RICHMOND, Va. –
Staff Sgt. Matthew Riley’s hometown roots rest in Abingdon, Virginia, a small town located in the southwest corner of the state. In high school, he was active in athletics, playing on both the football and wrestling teams at Abingdon High School, and he wrestled in college too, at King University, in Bristol, Tennessee. Funding his college dreams was part of what led him to join the National Guard, along with a strong desire to serve his country and community.
“I joined to help pay for college and to give back to the less fortunate,” Riley said, explaining that he enlisted into the Virginia Army National Guard as a 74D Chemical, Biological, Radiological and Nuclear, or CBRN, Specialist. After completing basic and advanced training, he served in the 229th Chemical Company, 1030th Transportation Battalion, 329th Regional Support Group until becoming the Virginia National Guard’s Abingdon-area recruiter in 2015, a position he’s held ever since.
As he settled into his military career, Riley decided to increase his community involvement and started coaching for two area high schools. At Holston High School in Damascus, Riley serves as a volunteer football coach and at Patrick Henry High School in Glade Spring, he’s the lead wrestling coach. In addition to lending his time to coach area teens, he’s also donated the entirety of his coaching salary back to Patrick Henry each of the three years he’s been a coach there.
“I wanted the faculty and students to know that we aren’t there just to recruit, but to look out for the kids too,” Riley said. He said it’s sometimes a challenge to balance his full-time recruiting responsibilities with his coaching efforts, but building rapport with his community and giving back has been an incredible experience.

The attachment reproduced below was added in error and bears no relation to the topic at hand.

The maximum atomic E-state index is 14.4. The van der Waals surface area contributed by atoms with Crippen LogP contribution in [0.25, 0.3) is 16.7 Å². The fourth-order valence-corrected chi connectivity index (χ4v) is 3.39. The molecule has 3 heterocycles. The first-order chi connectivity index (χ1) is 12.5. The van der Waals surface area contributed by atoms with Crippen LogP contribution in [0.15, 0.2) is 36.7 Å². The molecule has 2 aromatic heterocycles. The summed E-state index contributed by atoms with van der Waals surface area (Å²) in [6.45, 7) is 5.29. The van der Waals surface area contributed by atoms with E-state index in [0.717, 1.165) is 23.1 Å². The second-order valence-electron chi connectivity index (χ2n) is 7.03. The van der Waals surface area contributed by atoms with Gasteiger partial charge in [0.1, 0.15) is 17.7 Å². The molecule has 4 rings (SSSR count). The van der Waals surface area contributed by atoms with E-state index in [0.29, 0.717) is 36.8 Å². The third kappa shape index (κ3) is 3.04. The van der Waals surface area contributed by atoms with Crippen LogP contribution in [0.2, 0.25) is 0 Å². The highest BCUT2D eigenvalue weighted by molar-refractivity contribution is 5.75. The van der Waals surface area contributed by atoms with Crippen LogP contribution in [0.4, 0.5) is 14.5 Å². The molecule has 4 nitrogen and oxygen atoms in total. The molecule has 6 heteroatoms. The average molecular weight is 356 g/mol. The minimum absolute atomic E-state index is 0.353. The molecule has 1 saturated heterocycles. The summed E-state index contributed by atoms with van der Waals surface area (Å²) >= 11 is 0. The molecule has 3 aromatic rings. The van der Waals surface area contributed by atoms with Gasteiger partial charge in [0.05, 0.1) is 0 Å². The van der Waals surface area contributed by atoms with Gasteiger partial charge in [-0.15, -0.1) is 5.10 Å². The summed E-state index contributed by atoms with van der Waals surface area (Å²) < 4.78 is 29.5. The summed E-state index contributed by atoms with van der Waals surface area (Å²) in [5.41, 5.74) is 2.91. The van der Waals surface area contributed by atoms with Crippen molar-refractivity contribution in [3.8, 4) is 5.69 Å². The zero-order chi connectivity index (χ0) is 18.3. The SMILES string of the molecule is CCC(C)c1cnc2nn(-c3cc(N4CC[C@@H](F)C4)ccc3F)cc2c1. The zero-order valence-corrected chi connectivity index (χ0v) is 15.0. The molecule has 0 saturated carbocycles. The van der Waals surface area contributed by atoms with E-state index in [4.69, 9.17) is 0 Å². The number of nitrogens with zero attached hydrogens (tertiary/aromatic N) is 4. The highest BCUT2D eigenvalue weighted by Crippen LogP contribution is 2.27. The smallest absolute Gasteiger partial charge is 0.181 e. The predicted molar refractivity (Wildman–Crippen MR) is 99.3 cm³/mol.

Master Sgt. Josh Pedersen, Riley’s section chief in the Recruiting and Retention Battalion, praised Riley’s efforts building relationships in his community and said he’s a great example of what recruiting excellence looks like.
“He’s super active in his high schools and his communities. He’s built a program over years, which is the ideal way for a national guard recruiter to do his job,” Pedersen explained. “He is highly regarded in his schools and in his community. He’s a fantastic Soldier and a really good recruiter.”
This year, with the help of Riley’s donated salary, Patrick Henry High School purchased an air-inflated sports tunnel, which all the school’s athletics teams will have access to. The new tunnel made its debut at this year’s homecoming game Oct. 4, 2021.
“The tunnel is for the entire school and it’s something that the kids can be proud of,” Riley said. “They’re so thankful to finally have a tunnel for the school.”